This may not work for many examples. Here the assumption is wrong. If an element is greater than the middle element, then we can discard half of the matrix, we can only discard, 1/4th of the matrix.

  • Varsha Anandani

    can someone tell the space complexity also..???

    • mahesh

      space complexity is O(1). We didn’t use any auxiliary space.

  • Pranav

    A modified approach, such that moving to down/left occurs in binary fassion.

    1) Start with top right element
    2) Loop: compare this element e with x
    ….i) if they are equal then return its position
    …ii) e x then move it to left by going to the middle (if out of bound of matrix then break return false)
    3) repeat the i), ii) and iii) till you find element or returned false

    Time Complexity:O(logn + logm)

    • aks

      complexity is O(n+m) ……at most in you are going to traverse down all rows and all columns (let’s say when element to find is the first col last element)

  • mrn
    	for(int i=0;i<=col;i++)
    			cout<<m<<" "<<i<<endl;
  • algobard

    Can you please post the recursive solution (O(n^1.53)) to this problem too?

  • Jay

    Use binary search,


    /* Paste your code here (You may delete these lines if not writing code) */
    • Ashish Ranjan Singh

      It should be in order of O(log(row))+O(log(column)) rather O(log(column))*O(log(row)).
      As time for searching for Correct row will take time in O(log(rows)) and searching for correct element in that row will take take time O(log(column)).

    • pavansrinivas

      actually it will be O(log(row*column)) which is nothing but(O(log(row)+log(column)))……this is justified because the above 2D matrix can be considered as a single sorted array with (row *column) elements and complexity of binary search in a sorted array with n elements is O(log(n)) ..

  • laddoo

    One Logic can be :

    Start searching/comparing with Diagonal Elements of the matrix:
    if(arr[i][i] == item)
    { //found the item }
    if(arr[i][i] < item && arr[i+1][i+1] > item)
    { //find the element in rest of the ith row and rest of the ith column }
    //increment “i” in loop

    All above things can be done with binary search as well.
    So,Time Complexity can be reduced to : O(log(m+n)).

  • gaurav1424

    Is there any way to do this in O(log n) ?

    /* Paste your code here (You may delete these lines if not writing code) */
  • rajat rastogi

    Use Improved binary partition method given in

    • rajat rastogi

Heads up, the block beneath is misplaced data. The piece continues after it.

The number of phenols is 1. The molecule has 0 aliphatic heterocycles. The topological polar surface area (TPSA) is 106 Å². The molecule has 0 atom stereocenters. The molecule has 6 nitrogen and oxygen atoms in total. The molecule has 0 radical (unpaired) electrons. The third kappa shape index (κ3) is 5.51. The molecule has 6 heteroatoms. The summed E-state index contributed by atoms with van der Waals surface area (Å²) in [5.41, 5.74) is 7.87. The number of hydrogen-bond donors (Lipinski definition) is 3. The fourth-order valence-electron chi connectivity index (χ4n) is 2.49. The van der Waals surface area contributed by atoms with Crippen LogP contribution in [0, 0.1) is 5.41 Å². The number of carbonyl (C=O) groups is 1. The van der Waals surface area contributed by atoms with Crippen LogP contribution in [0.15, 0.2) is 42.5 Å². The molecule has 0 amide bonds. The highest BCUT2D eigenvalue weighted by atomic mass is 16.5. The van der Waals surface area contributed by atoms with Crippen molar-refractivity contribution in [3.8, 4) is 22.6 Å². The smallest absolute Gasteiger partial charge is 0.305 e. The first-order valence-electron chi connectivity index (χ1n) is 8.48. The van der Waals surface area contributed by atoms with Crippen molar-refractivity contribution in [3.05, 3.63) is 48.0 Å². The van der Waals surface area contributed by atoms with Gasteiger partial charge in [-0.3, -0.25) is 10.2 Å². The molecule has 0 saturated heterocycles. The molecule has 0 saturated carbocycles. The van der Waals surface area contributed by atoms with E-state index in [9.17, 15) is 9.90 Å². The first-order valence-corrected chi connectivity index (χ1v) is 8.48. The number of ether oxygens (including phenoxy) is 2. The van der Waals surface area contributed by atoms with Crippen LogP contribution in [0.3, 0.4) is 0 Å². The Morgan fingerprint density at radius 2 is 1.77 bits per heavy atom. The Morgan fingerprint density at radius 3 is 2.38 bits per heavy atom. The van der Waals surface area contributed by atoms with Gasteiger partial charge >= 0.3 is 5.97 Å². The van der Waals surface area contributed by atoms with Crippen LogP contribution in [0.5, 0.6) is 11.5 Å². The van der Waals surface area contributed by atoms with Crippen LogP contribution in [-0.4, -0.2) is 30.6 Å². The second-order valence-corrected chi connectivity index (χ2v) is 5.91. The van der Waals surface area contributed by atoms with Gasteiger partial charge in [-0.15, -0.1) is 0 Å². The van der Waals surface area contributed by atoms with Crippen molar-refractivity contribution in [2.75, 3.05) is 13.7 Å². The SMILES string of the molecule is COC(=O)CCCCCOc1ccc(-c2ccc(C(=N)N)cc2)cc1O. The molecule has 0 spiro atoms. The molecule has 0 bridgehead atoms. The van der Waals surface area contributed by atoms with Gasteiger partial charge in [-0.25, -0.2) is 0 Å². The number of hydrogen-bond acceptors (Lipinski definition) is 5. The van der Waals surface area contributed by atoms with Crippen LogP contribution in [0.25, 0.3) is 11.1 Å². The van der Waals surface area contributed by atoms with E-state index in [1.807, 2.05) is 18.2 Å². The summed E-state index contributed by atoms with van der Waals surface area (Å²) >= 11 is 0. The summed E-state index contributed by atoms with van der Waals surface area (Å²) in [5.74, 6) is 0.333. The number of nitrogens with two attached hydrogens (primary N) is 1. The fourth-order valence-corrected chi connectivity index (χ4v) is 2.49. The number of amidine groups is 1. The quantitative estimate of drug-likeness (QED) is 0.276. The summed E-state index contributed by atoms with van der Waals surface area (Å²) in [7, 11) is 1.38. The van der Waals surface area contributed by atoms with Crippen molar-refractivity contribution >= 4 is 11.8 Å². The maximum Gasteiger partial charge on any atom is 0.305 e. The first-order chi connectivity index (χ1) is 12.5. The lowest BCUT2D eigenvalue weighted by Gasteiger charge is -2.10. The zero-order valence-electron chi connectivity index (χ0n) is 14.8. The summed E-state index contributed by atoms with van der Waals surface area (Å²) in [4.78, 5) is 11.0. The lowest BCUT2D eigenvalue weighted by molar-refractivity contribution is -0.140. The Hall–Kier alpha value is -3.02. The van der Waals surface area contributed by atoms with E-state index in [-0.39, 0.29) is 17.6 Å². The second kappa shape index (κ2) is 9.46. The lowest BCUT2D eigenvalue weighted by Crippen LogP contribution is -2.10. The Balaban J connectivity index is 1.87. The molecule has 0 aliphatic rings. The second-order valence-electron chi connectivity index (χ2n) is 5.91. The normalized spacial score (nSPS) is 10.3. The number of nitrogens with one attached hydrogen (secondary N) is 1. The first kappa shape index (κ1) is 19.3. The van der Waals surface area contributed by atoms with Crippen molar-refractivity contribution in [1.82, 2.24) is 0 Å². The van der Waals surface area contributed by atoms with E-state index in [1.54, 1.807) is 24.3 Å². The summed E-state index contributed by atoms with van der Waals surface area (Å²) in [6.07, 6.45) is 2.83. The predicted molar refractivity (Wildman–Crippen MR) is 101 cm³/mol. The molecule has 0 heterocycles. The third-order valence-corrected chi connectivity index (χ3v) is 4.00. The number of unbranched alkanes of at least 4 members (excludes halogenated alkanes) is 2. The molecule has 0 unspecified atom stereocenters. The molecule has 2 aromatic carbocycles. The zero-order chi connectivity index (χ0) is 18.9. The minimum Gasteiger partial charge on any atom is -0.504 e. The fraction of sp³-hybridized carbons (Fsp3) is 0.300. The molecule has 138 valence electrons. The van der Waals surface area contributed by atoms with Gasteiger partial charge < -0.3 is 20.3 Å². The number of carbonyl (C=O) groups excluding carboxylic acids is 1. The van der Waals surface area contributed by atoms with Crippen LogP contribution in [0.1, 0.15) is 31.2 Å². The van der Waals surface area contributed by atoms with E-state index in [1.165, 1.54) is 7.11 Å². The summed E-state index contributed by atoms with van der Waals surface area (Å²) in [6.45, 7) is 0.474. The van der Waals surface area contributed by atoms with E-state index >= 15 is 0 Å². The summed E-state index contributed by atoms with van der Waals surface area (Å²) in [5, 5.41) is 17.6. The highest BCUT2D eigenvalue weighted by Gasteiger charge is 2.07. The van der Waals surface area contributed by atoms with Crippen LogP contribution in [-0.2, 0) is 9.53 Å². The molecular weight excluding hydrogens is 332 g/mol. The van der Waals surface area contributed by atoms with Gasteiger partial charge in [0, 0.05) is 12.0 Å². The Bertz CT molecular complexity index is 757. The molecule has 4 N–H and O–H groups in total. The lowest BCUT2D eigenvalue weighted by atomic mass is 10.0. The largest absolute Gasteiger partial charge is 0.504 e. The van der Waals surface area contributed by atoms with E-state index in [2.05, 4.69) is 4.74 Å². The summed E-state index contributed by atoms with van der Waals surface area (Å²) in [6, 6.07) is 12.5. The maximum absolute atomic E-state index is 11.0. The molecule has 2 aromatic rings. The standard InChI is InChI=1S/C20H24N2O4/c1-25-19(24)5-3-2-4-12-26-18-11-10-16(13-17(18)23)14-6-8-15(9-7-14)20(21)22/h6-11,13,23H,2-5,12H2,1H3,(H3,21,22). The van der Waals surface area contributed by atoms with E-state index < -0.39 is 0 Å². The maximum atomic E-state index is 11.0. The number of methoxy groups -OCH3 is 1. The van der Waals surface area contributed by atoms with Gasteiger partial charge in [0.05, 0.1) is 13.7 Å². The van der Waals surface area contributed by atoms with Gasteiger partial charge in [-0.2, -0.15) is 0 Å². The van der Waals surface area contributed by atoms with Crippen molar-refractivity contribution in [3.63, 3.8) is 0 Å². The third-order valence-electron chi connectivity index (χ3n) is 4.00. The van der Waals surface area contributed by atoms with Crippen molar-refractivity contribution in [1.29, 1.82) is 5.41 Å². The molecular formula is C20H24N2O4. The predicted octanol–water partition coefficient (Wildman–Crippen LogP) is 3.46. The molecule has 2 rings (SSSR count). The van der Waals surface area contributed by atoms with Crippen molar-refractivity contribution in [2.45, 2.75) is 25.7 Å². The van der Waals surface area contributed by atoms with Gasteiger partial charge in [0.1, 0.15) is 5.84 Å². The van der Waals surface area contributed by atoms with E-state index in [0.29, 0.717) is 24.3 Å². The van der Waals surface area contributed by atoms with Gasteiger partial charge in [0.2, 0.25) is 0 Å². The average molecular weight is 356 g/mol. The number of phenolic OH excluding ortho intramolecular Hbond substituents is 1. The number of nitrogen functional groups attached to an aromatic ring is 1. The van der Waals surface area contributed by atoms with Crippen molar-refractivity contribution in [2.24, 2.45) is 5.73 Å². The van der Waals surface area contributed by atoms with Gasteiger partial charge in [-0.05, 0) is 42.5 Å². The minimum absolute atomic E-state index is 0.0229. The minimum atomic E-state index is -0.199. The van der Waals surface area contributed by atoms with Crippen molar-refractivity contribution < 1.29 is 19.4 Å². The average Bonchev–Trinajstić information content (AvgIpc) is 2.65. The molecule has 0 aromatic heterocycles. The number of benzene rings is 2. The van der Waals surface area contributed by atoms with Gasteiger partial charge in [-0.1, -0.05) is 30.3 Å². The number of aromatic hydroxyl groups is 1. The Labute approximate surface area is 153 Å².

In this case complexity will be
      O(n) constant factor is very less.

  • Shobhit

    You can check the number with the middle element of matrix. Depending on whether it is smaller than the number we are searching or greater, we can eliminate 1/4th of the array(either top left part or bottom right part). So we are left with 3 smaller matrices of size 1/4th of the original matrix. Continue searching diagonals of these matrices and in the next step you will get 9 matrices of size 1/16 of the original. This approach will take time O(log(mn)) with log base as 4/3.

  • Another Approach:

    We can cut down the search space by examining the diagonal elements.

    Trace the floor (ceil) value of x on the diagonal using binary search. The element ‘x’ must be in the row or column of floor (ceil) of x.

    As an example x = 29 in the above matrix, and x floor value is 25 (ceil value is 37 at [2, 2]) whose indices are (1, 1), then search in the first row and first column (Again we can use binary search here).

    There will be maximum of n elements on diagonal, and less than n elements in the reduced-matrices. Overall O(log n). The method works only on symmetric matrices.

    Can we generalize the method for asymmetric matrices? Yes, I guess.

    • Sorry, it can only bring down the search space. We can create counter example to above method.

  • ddfd

    This question was asked at Microsoft Internship interview 2011.

  • ddfd

    I think after we find that the last element in the row is greater than the required element then we can apply a binary search on that row . Hence Complexity would be O ( m + logn) if matrix of size m x n . For this case where m = n complexity would be O(n + logn) i.e O(n)

    • @ddfd, the method fails as the 2D array is not strictly sorted. For example consider above case where x = 29, the end elements of first two rows are greater than 29, but they don’t contain required element.